“Great,” he said, smiling.

“Come on, then.”

Together, we pulled the trolley out through the racetrack’s main gate and across the busy road.

“What sort of business are you in now?” I asked him as we hauled our load through the deep gravel at the entrance to the parking lot.

“This and that,” he said.

“Bookmaking?” I persisted.

“Sometimes,” he said. “But mostly not.”

He seemed determined to be vague and evasive.

“Is it legal?” I asked.

“Sometimes,” he repeated.

“But mostly not?” I asked, echoing his previous answer.

He just smiled at me and pulled harder on the trolley.

“Are you going to go back to Australia?” I asked, changing the subject.

“Expect so,” he said. “But I’m just lying low for a while.”

“Why?” I asked.

He just smiled again. Perhaps it’s better, I thought, if I don’t know why.

I had parked my car, my trusty, twelve-year-old Volvo 940 station wagon, at the back of parking lot number two, behind the owners-and-trainers’ area. As always, I’d had to pay for my parking. The racetracks gave bookmakers nothing.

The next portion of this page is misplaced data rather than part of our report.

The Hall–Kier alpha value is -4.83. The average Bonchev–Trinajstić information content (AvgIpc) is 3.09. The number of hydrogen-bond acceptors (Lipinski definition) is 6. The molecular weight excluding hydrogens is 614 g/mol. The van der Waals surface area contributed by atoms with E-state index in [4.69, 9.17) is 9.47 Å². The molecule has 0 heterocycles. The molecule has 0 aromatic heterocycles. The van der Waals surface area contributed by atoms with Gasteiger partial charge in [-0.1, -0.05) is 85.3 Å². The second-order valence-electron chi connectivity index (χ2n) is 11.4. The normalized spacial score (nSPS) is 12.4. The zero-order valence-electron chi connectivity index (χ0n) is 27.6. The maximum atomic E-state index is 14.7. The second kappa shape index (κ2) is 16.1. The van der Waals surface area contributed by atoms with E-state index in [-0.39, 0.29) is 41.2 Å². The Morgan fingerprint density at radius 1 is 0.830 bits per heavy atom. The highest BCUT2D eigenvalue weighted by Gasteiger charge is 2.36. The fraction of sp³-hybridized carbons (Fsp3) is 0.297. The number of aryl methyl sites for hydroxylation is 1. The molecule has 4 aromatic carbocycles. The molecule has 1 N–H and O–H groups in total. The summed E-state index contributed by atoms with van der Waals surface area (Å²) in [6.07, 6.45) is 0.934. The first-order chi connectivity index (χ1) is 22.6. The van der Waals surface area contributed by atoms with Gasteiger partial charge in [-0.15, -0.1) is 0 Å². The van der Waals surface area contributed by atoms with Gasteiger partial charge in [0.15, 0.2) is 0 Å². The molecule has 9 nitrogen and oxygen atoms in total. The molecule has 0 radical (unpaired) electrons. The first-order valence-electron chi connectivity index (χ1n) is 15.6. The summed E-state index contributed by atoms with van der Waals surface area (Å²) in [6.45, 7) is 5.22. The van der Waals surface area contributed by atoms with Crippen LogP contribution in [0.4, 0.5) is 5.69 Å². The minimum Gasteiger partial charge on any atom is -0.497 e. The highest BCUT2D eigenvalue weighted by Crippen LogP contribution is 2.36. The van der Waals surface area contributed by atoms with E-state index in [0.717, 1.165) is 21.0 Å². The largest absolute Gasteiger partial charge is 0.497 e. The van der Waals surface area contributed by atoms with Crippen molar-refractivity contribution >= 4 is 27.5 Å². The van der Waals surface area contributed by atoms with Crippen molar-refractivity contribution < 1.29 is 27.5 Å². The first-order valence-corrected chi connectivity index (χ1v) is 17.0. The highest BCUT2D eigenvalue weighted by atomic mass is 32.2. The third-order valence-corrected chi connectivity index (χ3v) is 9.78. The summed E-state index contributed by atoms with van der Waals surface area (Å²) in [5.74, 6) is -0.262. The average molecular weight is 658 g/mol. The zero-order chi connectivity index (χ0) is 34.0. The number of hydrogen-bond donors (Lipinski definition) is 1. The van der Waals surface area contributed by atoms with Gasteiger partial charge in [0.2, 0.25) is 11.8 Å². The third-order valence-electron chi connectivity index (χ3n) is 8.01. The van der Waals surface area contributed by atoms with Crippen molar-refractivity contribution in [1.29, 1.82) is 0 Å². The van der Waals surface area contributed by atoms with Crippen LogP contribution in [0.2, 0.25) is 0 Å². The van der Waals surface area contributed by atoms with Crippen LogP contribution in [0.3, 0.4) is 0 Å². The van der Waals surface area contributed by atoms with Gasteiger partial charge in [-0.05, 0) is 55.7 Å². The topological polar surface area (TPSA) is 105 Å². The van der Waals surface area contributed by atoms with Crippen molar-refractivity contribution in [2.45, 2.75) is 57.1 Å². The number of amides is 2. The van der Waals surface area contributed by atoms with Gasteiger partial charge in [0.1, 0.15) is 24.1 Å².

Bookmakers’ pitches had once been held on the basis of seniority, as they still were in Ireland. However, in Britain, pitch positions had been offered for sale and, once bought, remained the property of the bookie, to keep or sell as he wished. Whoever owned number one had the first choice of where to stand in the betting ring, number two had second choice, and so on. My number was eight, bought by my grandfather about twenty years ago for a king’s ransom. I stood not quite at the best position, but good enough.

A bookmaker’s badge fee, paid by me to the racetrack to allow me to stand on any day at the races, was set at five times the public-entry cost. So if a racegoer paid forty pounds each day to get into the betting ring, as they did at Royal Ascot, then the badge fee was set at two hundred. Plus, of course, the regular entrance cost for Betsy and Luca to get in. On any day at the Royal Meeting, I was many hundreds out of pocket before I even took my first bet.